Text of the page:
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Poetry and poets: a collection of the choicest anecdotes relative to the ...
Полный просмотр - 1826
Addison admirable afterwards ballads Bard beautiful Ben Jonson Blanche of Bourbon Boileau called Carolan carols celebrated Commissary composed CORNELIS HOOFT Davenant death delight died doth Dryden ear-rings elegant English eyes father favourite Fontaine friends gaze genius George Gascoigne George Peele give grace hands happy hath hear heart Heywood honour Iliad imagination JACOB CATS John Heywood Johnson King lady lived Lord Lord Byron Lord Halifax maidens merry Metastasio Milton mind Moore Moorish morning Muse ne'er never noble nonsense verses o'er Ovid Paradise Lost pastoral Petrarch piece Piron play pleasure poem Poet poetical poetry Pope pounds praise priest Queen reader says Shakspeare shew sing smile song sonnets soul specimen Spenser spirit Street sung Surville sweet talents Tarlton taste thee thing thou thought tion took translation verses Voltaire write written wrote Xarifa young youth
Стр. 170 - Full little knowest thou that hast not tried, What hell it is, in suing long to bide ; To lose good days that might be better spent : To waste long nights in pensive discontent ; To speed to-day, to be put back to-morrow ; To feed on hope, to pine with fear and sorrow...
Стр. 112 - Many were the wit-combats betwixt him and Ben Jonson, which two I behold like a Spanish great galleon, and an English man-of-war ; Master Jonson (like the former) was built far higher in learning ; solid, but slow in his performances. Shakespeare...
Стр. 41 - Tread those reviving passions down, Unworthy manhood! — unto thee Indifferent should the smile or frown Of beauty be. If thou regret'st thy youth, why live? The land of honourable death Is here: — up to the field, and give Away thy breath! Seek out — less often sought than found — A soldier's grave, for thee the best; Then look around and choose thy ground, And take thy rest.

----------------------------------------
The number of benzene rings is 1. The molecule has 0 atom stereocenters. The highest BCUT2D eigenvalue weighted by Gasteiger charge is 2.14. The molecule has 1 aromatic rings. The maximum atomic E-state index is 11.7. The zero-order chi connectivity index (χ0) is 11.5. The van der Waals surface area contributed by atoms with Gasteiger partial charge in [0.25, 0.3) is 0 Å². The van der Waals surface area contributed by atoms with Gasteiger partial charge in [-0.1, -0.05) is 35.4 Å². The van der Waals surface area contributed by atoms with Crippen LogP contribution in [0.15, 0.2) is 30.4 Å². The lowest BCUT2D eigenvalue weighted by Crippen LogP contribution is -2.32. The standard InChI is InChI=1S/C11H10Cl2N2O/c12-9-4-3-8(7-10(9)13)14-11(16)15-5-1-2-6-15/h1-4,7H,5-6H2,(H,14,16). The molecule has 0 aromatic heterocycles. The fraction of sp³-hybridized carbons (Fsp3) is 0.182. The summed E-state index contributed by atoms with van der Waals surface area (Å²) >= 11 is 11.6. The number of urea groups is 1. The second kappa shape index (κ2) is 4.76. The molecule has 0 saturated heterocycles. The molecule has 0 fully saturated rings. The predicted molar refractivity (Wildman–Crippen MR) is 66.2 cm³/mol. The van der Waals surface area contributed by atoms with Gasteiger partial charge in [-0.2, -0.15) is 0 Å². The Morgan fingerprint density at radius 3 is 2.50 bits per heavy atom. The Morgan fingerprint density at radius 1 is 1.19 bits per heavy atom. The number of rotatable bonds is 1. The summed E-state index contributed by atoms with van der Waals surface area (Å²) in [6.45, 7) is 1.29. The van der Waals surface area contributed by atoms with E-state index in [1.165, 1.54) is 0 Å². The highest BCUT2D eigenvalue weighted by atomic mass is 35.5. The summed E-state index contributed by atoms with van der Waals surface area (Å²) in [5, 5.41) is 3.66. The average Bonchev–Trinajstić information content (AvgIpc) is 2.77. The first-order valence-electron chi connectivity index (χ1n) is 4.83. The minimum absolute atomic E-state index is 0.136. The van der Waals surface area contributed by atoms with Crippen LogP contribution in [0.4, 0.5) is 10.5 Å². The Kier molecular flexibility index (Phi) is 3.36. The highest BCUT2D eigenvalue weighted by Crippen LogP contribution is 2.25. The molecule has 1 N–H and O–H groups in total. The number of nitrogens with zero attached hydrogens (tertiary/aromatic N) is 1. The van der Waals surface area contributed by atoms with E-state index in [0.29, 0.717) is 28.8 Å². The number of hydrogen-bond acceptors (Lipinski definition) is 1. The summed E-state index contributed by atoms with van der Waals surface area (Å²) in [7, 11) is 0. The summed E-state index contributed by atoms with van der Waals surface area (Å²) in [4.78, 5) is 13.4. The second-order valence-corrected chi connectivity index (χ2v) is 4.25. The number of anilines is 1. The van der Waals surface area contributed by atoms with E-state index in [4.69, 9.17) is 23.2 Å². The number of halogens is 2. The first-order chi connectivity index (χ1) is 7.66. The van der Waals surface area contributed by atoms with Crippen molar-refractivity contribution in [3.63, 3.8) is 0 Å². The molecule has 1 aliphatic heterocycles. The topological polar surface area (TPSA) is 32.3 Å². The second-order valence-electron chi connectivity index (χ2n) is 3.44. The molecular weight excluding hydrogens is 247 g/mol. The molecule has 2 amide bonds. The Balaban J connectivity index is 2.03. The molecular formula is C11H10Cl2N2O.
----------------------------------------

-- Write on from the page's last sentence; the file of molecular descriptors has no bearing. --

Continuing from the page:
Стр. 112 - English man-ofwar, lesser in bulk, but lighter in sailing, could turn with all tides, tack about and take advantage of all winds, by the quickness of his wit and invention.
Стр. 37 - My ear-rings ! my ear-rings ! he'll say they should have been, Not of pearl and of silver, but of gold and glittering sheen, Of jasper and of onyx, and of diamond shining clear, Changing to the changing light, with radiance insincere — That changeful mind unchanging gems are not befitting well — Thus will he think — and what to say, alas! I cannot tell.
Стр. 34 - Rise up, rise up, Xarifa! lay the golden cushion down; Rise up, come to the window, and gaze with all the town.
Стр. 90 - HAPPY is England ! I could be content To see no other verdure than its own ; To feel no other breezes than are blown Through its tall woods with high romances blent : Yet do I sometimes feel a languishment
Стр. 175 - That would, not cease, but cried still, in sucking at her breast. She was full weary of her watch, and grieved with her child; She rocked it and rated it, until on her it smiled : Then did she say, " Now have I found the proverb true to prove, The falling out of faithful friends renewing is of love.
Стр. 171 - To have thy asking, yet wait many years; To fret thy soul with crosses and with cares ; To eat thy heart through comfortless despairs; To fawn, to crouch, to wait, to ride, to run, To spend, to give, to want, to be undone.
Стр. 254 - What things have we seen Done at the ' Mermaid ? ' Heard words that have been So nimble, and so full of subtle flame, As if that every one from whence they came Had meant to put his whole wit in a jest, And had resolved to live a fool the rest Of his dull life. Then, when there hath been thrown Wit able enough to justify the town For three days past — wit that might warrant be For the whole city to talk foolishly Till that were cancelled ; and when that was gone, We left an air behind us, which...